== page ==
This is why the league needs to get out of the business of owning the Hornets fast, things like this get messy.
It has been assumed that one of the guys that would certainly get moved at the trade deadline is Chris Kaman of the Hornets — they took him out of the lineup earlier this season to move him, then re-inserted him to showcase his skills. It’s worked, he’s looked good and there is growing interest in him.
But wait. Now Mike Dunleavy may not want to trade him.
Why should we care? Because Mike Dunleavy is part of the ownership group in the lead to purchase the Hornets and keep them in New Orleans. And because of that he may have some sway over what the Hornets do at the trade deadline. So reports Hoopsworld.
Sources close to the situation say Dunleavy will be actively involved in running the team when and if the deal closes and that he wants Kaman and Eric Gordon on the roster….
Sources say Dunleavy feels like he can get both of his former players signed to new deals, so it will be interesting to see how this shakes out because Chris Kaman was viewed as someone who would absolutely be moved, now that certainty is not so clear.
There are rumors the Hornets may move Eric Gordon at the deadline, too. They’d be foolish to do that. But the Hornets need to rebuild and if Kaman can bring back picks and young pieces they should pull the trigger. We can debate the merits of that, but allowing a guy from the outside to make trade calls… it just feels weird. In part because it is Dunleavy.
More than anything, the Louisiana legislature needs to vote on the new lease deal for the Hornets (something that could happen next week) and then the league needs to sell the team. The longer they own it, the more messy situations like this one come up.
With so much focus in recent weeks being on NBA players speaking out on social issues, it’s worth remembering that Kareem Abdul-Jabbar has been one of the most vocal athletes in America on these things for decades. The Hall of Fame and all-time leading scorer in NBA history addressed the Democratic National Convention on Thursday evening, urging voters to vote for Hillary Clinton in November, and opened his remarks by introducing himself as Michael Jordan, because “Donald Trump couldn’t tell the difference.”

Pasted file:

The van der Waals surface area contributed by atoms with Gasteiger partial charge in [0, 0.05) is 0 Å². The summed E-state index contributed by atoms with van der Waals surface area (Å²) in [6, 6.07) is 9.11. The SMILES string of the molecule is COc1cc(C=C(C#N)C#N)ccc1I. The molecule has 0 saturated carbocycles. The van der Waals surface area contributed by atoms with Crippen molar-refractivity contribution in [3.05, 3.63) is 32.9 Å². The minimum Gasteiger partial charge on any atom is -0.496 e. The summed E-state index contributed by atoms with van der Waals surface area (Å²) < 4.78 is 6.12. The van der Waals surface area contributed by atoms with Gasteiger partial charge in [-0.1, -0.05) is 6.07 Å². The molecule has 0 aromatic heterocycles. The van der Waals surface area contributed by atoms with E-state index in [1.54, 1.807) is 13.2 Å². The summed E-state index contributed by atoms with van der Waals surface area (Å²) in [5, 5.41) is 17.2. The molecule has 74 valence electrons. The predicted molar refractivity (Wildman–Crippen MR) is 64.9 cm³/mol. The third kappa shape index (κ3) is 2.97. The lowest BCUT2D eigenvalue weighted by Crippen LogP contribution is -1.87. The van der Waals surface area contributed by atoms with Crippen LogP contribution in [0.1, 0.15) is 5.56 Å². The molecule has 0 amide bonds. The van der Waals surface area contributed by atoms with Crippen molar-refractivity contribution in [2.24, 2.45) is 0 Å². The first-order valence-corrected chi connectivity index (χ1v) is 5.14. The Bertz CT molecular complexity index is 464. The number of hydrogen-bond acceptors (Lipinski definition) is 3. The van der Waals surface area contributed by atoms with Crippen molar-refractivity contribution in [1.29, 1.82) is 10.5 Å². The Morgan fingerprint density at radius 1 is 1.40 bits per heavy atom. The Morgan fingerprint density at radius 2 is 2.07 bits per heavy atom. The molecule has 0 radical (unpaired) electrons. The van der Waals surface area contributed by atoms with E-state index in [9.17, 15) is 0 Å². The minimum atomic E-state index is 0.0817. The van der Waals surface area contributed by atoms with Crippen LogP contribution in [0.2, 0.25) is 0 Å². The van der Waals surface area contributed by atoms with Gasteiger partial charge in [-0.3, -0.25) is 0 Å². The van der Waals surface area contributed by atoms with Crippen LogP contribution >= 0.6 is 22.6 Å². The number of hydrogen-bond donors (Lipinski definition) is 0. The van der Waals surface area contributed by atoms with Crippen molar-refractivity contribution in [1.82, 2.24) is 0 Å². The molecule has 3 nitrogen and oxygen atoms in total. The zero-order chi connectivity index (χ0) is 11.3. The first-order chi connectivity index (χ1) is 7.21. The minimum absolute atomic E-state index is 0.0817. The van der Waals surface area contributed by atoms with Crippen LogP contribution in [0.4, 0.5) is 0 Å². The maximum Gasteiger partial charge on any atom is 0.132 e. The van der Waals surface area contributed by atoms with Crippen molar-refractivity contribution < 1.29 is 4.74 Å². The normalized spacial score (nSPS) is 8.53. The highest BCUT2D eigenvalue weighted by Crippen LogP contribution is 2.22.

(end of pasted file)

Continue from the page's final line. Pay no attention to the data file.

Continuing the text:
You can watch the video of his speech below:
In the weeks since Kevin Durant announced he was signing with the Golden State Warriors, we have yet to hear Russell Westbrook speak on his former teammate’s decision. This week, ESPN.com’s Royce Young indicated in a podcast interview that Durant was telling Westbrook and others in the days leading up to his decision that he was coming back to Oklahoma City. He later walked back his report, saying he misspoke. On Thursday, Durant himself told The Vertical‘s Shams Charania that he never said any such thing, or misled Westbrook or anyone else about his intentions.
“It’s false,” Durant told The Vertical on Thursday. “I didn’t say that – words about me telling Russell or Nick that I would stay or leave never came out of my mouth. We met as teammates, but no promises came out of it. In this day and age, I can’t control anything people claim out there. Someone can go out and say something random right now, and people will believe it.
“I never told Russell or Nick [Collison], ‘All right, guys, I’m coming back to the Thunder’ – and then a week later, I decide not to. Never happened. I don’t operate like that. I heard people say that story, but it’s not the truth.”
So that settles that.
CHICAGO (AP) The Chicago Bulls have signed guard Spencer Dinwiddie.
The Bulls acquired Dinwiddie in a trade with Detroit last month and waived him three weeks ago. He spent two years with the Pistons and appeared in 12 games last season, averaging 4.8 points and 13.3 minutes.
The Bulls announced the move Thursday.